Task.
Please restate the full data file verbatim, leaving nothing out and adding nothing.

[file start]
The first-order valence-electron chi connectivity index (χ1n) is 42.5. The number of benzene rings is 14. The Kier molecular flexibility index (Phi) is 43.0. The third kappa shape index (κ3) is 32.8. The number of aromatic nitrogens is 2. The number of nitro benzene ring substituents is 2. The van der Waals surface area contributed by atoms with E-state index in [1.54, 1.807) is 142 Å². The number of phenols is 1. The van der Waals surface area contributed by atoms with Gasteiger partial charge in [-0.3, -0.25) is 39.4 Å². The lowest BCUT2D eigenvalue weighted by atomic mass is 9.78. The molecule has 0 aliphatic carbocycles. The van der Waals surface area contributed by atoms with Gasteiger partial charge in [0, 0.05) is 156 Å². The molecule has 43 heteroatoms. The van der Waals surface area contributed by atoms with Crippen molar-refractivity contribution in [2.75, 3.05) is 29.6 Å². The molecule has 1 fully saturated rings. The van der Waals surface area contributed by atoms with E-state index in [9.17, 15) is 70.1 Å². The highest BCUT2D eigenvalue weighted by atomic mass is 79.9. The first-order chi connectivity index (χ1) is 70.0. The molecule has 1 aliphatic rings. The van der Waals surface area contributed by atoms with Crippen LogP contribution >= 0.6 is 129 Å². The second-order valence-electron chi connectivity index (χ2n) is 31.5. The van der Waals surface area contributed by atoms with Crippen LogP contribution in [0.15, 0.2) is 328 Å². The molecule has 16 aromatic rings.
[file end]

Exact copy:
The first-order valence-electron chi connectivity index (χ1n) is 42.5. The number of benzene rings is 14. The Kier molecular flexibility index (Phi) is 43.0. The third kappa shape index (κ3) is 32.8. The number of aromatic nitrogens is 2. The number of nitro benzene ring substituents is 2. The van der Waals surface area contributed by atoms with E-state index in [1.54, 1.807) is 142 Å². The number of phenols is 1. The van der Waals surface area contributed by atoms with Gasteiger partial charge in [-0.3, -0.25) is 39.4 Å². The lowest BCUT2D eigenvalue weighted by atomic mass is 9.78. The molecule has 0 aliphatic carbocycles. The van der Waals surface area contributed by atoms with Gasteiger partial charge in [0, 0.05) is 156 Å². The molecule has 43 heteroatoms. The van der Waals surface area contributed by atoms with Crippen molar-refractivity contribution in [2.75, 3.05) is 29.6 Å². The molecule has 1 fully saturated rings. The van der Waals surface area contributed by atoms with E-state index in [9.17, 15) is 70.1 Å². The highest BCUT2D eigenvalue weighted by atomic mass is 79.9. The first-order chi connectivity index (χ1) is 70.0. The molecule has 1 aliphatic rings. The van der Waals surface area contributed by atoms with Crippen LogP contribution >= 0.6 is 129 Å². The second-order valence-electron chi connectivity index (χ2n) is 31.5. The van der Waals surface area contributed by atoms with Crippen LogP contribution in [0.15, 0.2) is 328 Å². The molecule has 16 aromatic rings.